Just months after three men were convicted of stealing the Arbeit Macht Frei (Work Sets You Free) sign from the Auschwitz-Birkenau memorial, two Canadians were detained June 26 for allegedly pilfering two spikes from the railway tracks that run through the compound.
The nails, which were not fastened to the ground, were found in the men’s backpacks after witnesses notified authorities, according to an article by the French news agency Agence France-Presse.
Since the theft was relatively small scale, it’s likely the men — both of them 30-year-old teachers — pocketed the nails out of ignorance rather than ill intent. Still, given Auschwitz’s enduring historical and cultural significance, these things aren’t taken lightly.
The rail runs close to the Birkenau gas chambers, set up in 1942 to expedite the Nazis’ “Final Solution.”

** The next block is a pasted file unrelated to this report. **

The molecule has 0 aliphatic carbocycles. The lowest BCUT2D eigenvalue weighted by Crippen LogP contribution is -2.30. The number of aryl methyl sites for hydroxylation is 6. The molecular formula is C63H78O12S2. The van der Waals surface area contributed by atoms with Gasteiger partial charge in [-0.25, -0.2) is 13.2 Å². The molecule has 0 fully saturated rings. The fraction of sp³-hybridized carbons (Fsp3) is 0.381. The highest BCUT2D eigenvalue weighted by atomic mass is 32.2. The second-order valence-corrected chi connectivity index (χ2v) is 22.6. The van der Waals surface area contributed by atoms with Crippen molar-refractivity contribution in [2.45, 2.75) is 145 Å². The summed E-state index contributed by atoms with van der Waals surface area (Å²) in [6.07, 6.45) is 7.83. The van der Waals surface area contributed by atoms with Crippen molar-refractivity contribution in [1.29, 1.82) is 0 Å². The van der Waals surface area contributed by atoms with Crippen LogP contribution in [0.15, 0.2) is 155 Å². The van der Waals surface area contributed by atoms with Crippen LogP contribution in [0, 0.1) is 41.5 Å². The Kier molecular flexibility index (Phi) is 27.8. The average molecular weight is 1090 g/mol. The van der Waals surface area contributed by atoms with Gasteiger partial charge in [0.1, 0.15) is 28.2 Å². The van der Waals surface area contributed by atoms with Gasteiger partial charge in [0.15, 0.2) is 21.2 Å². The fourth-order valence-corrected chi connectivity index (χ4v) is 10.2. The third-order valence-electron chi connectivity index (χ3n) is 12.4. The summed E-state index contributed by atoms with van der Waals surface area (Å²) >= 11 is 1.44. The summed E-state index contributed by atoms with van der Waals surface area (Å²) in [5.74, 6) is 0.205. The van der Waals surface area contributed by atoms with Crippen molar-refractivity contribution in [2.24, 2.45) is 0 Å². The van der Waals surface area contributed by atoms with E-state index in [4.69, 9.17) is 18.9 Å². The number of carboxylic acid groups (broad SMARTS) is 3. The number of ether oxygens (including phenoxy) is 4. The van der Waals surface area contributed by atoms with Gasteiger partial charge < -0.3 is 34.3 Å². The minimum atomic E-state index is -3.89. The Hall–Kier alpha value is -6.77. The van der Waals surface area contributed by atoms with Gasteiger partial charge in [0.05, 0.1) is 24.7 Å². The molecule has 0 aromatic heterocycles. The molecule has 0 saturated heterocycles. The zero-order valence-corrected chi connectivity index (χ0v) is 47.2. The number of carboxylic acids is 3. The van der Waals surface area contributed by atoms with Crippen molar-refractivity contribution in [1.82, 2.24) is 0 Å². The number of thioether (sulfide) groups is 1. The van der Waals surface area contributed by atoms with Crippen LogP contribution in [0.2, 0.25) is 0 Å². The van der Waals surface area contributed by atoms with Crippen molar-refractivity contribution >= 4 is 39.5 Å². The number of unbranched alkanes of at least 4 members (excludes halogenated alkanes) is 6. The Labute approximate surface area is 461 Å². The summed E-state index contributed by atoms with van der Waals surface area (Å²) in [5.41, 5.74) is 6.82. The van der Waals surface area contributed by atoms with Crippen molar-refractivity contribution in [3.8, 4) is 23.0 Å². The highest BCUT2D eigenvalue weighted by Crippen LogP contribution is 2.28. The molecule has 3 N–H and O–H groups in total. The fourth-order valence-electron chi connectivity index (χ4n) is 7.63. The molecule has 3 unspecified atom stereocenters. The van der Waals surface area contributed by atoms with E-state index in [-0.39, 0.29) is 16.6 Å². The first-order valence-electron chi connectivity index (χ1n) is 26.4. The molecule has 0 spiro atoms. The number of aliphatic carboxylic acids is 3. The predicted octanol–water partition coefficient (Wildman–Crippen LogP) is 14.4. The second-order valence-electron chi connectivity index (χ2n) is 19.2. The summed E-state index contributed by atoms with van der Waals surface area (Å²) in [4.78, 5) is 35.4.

“For us, this is a case of desecration of a place of memorial. These items are priceless,” said Bartosz Bartyzel, a museum representative, in the article.
Indeed, historical artifacts are everywhere at the 940-acre Auschwitz-Birkenau memorial. None, perhaps, is as enduring as the grim, 16-foot Arbeit Macht Frei sign, which was taken last December (only to be found a few days later) from its place above the site’s main entrance. European tabloids have speculated that prominent Swedish or British neo-Nazis ordered the theft.
The recently detained Canadians, however, have claimed they were just fishing for souvenirs. The men were both released the same day as the arrest, but still could face charges and a penalty of up to 10 years in prison, according to the local police chief.